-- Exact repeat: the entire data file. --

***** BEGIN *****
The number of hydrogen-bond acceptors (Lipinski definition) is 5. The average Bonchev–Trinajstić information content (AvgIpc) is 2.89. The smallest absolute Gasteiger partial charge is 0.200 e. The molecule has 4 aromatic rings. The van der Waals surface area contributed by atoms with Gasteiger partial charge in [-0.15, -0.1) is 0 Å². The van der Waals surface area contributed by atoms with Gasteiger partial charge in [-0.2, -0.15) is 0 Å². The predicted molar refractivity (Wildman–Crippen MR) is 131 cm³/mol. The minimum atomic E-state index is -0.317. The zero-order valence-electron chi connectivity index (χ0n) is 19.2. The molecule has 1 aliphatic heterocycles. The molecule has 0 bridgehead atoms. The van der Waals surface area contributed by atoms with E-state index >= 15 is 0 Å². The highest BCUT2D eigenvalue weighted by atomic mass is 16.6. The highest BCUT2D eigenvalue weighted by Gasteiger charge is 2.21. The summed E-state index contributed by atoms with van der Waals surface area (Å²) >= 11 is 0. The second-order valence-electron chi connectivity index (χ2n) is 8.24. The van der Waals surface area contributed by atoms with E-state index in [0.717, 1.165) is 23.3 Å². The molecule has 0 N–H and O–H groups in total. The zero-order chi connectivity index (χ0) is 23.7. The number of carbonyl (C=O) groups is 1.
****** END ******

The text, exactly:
The number of hydrogen-bond acceptors (Lipinski definition) is 5. The average Bonchev–Trinajstić information content (AvgIpc) is 2.89. The smallest absolute Gasteiger partial charge is 0.200 e. The molecule has 4 aromatic rings. The van der Waals surface area contributed by atoms with Gasteiger partial charge in [-0.15, -0.1) is 0 Å². The van der Waals surface area contributed by atoms with Gasteiger partial charge in [-0.2, -0.15) is 0 Å². The predicted molar refractivity (Wildman–Crippen MR) is 131 cm³/mol. The minimum atomic E-state index is -0.317. The zero-order valence-electron chi connectivity index (χ0n) is 19.2. The molecule has 1 aliphatic heterocycles. The molecule has 0 bridgehead atoms. The van der Waals surface area contributed by atoms with E-state index >= 15 is 0 Å². The highest BCUT2D eigenvalue weighted by atomic mass is 16.6. The highest BCUT2D eigenvalue weighted by Gasteiger charge is 2.21. The summed E-state index contributed by atoms with van der Waals surface area (Å²) >= 11 is 0. The second-order valence-electron chi connectivity index (χ2n) is 8.24. The van der Waals surface area contributed by atoms with E-state index in [0.717, 1.165) is 23.3 Å². The molecule has 0 N–H and O–H groups in total. The zero-order chi connectivity index (χ0) is 23.7. The number of carbonyl (C=O) groups is 1.